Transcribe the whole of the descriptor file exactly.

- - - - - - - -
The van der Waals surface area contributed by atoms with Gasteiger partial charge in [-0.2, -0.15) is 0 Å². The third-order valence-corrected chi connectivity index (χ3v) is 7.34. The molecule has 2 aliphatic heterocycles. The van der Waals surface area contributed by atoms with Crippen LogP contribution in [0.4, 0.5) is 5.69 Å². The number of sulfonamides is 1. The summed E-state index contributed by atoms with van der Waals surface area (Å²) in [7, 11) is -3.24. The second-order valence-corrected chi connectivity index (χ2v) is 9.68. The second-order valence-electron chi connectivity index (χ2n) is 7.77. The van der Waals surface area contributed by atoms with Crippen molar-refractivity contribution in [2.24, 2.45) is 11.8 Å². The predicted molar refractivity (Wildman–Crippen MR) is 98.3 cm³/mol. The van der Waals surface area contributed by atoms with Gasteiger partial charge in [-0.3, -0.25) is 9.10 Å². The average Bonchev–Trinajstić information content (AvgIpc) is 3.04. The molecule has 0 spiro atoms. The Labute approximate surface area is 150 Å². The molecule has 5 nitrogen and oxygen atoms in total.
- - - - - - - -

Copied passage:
The van der Waals surface area contributed by atoms with Gasteiger partial charge in [-0.2, -0.15) is 0 Å². The third-order valence-corrected chi connectivity index (χ3v) is 7.34. The molecule has 2 aliphatic heterocycles. The van der Waals surface area contributed by atoms with Crippen LogP contribution in [0.4, 0.5) is 5.69 Å². The number of sulfonamides is 1. The summed E-state index contributed by atoms with van der Waals surface area (Å²) in [7, 11) is -3.24. The second-order valence-corrected chi connectivity index (χ2v) is 9.68. The second-order valence-electron chi connectivity index (χ2n) is 7.77. The van der Waals surface area contributed by atoms with Crippen molar-refractivity contribution in [2.24, 2.45) is 11.8 Å². The predicted molar refractivity (Wildman–Crippen MR) is 98.3 cm³/mol. The van der Waals surface area contributed by atoms with Gasteiger partial charge in [-0.3, -0.25) is 9.10 Å². The average Bonchev–Trinajstić information content (AvgIpc) is 3.04. The molecule has 0 spiro atoms. The Labute approximate surface area is 150 Å². The molecule has 5 nitrogen and oxygen atoms in total.